Striking design; Solid battery life; Inexpensive; Good audio
Below-average performance; Relatively dim display; Fingerprint magnet
The HP Envy Sleekbook 6z delivers an Ultrabook-like design and long battery life for an affordable price, but you'll sacrifice some performance.
While Ultrabooks are starting to come down in price, the least expensive models cost $700. Enter the $599 HP Envy Sleekbook 6z, a 15-inch laptop that combines the portability of an Ultrabook with the affordability of a mainstream system. This machine should be music to students' ears. Speaking of music, the AMD-powered Envy 6 also comes equipped with Beats Audio. However, does the Sleekbook 6z perform well enough to make the savings worth it?
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The bottom of the notebook uses a soft-touch ruby red material that not only turns heads but feels great. You'll also find four raised black feet on the bottom ringed in chrome.
At 4.8 pounds, the 14.7 x 9.9 x 0.78-inch Sleekbook 6z cuts a slim profile in the mainstream notebook category. Most 15-inch systems weigh over 5 pounds and are an inch thick or more. However, the Acer Timeline M3, a 15-inch Ultrabook, has a similar 0.78-inch profile and is a lighter 4.5 pounds.
Overall, the Sleekbook 6z feels solid, but we encountered an issue with the first unit we tested. Sometimes the bottom of the lid would catch on the hinge, resulting in an unsettling popping sound. The second unit HP sent us didn't exhibit this issue, but we noticed a mild creaking sound when opening the lid.
DisplayGateway NV (144 lux). The Timeline M3 Ultrabook registered a higher 160 lux.
The panel's viewing angles were decent enough from the front, but colors started to wash out anywhere past the 45-degree mark. As we watched the "Total Recall" trailer, there was a high level of detail, as we could see the deep furrows in Bokeem Woodbine's forehead and a single tear trickle down Jessica Biel's face. In a darker bar scene, though, we noticed a fair amount of fuzziness with washed out blacks and grays.
Keyboard and Touchpad
Multitouch gestures such as two-finger rotate and scroll, three-finger flick and press, and four-finger flick were swift and responsive. The bottom portion of the Imagepad offered just the right amount of click when making selections.
The Sleekbook 6z was a cool customer for the most part. The touchpad reached only 75 degrees Fahrenheit after playing a full-screen Hulu video for 15 minutes. The space between the G and H keys and the bottom of the notebook registered 84 and 86 degrees, respectively, well below our 95-degree comfort threshold. However, the middle bottom vent reached a disturbing 108 degrees.
HP's CoolSense software senses when the Sleekbook 6z is on your lap, and regulates the fans accordingly. After placing the system in our lap and watching a full-screen Hulu video for 15 minutes, the touchpad measured 80 degrees, and the space between the G and H keys came in at 84 degrees. The middle vent along the underside of the notebook was cooler but still hot, reaching 100 degrees.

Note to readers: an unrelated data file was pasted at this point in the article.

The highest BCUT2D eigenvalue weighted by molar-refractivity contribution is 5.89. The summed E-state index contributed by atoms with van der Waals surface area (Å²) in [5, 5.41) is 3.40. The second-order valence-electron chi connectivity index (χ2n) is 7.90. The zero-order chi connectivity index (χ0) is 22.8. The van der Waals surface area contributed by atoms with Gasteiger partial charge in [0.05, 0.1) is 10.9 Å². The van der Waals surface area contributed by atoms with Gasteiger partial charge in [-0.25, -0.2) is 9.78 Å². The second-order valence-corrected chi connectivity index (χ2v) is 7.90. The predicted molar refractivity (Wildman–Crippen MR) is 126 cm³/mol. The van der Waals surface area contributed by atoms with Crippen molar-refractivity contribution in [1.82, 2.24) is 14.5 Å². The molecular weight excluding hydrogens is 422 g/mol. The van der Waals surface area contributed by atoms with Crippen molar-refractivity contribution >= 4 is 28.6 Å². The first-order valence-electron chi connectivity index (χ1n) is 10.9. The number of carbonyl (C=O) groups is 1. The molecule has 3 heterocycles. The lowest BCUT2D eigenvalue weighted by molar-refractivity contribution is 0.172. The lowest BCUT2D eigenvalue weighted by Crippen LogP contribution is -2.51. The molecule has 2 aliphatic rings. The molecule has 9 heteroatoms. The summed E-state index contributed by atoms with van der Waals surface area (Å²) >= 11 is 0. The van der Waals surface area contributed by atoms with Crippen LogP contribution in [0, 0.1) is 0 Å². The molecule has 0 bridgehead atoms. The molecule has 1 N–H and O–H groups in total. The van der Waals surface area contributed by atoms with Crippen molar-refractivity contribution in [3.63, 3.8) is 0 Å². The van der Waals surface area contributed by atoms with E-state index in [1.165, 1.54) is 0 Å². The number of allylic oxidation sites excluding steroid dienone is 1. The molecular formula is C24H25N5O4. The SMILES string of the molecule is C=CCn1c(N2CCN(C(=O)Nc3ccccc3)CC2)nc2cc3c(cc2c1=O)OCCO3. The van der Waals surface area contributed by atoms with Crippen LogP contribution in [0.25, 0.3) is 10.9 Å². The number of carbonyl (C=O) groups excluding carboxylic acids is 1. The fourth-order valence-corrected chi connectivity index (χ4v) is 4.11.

One of the reasons that the Envy 6 is a Sleekbook, and not an Ultrabook, is that it has a 2.1-GHz AMD A6-4455M APU processor rather than an Intel CPU. In addition, the Sleekbook 6z features 4GB of RAM, a 500GB 5,400-rpm hard drive and an AMD Radeon HD 7500G GPU with 2GB of RAM.
Although AMD's next-generation chip offers better performance and energy efficiency than the previous generation, it lagged behind Intel's last-generation processors during our tests. In fact, this Sleekbook's APU offers comparable performance to Intel's first-generation Core i3 processor.
On PCMark07, the Sleekbook 6z scored 1,400, well below the 2,397 mainstream laptop average. The $499 Gateway NV57H54u, which has a second-generation (Sandy Bridge) 2.3-GHz Intel Core i3-2350M processor, notched 2,060. The $499 HP Pavilion g6t we reviewed in December 2011, featuring a first-gen 2.4-GHz Core i3 chip, wasn't far behind the Sleekbook, notching 1,332.
The Sleekbook 6z's 500GB 5,400-rpm hard drive booted Windows 7 Home Premium (64-bit) in 43 seconds, 12 seconds faster than the 55-second category average. However, most Ultrabooks start up in less than 30 seconds because they use either an SSD cache or full-fledged SSD. The notebook also notched a wake from sleep time of 2.5 seconds, keeping pace with most Ultrabooks that resume in under 7 seconds.
During the File Transfer Test, the Sleekbook 6z duplicated 4.97GB of mixed-media files in 4 minutes and 31 seconds, a transfer rate of 18.8 MBps. That's far below the 36 MBps average.
On the OpenOffice spreadsheet macro test, the Sleekbook 6z matched 20,000 names to their corresponding addresses in 9 minutes and 10 seconds. That's almost 3 minutes behind the 6:17 category average. The NV57H54u completed the test in 7:10, while the older Pavilion g6 took 6:55. The only 15-inch laptop we've tested this year that trailed the Sleekbook was the $399 Toshiba Satellite C655 (9:29), and that system had an Intel Celeron CPU.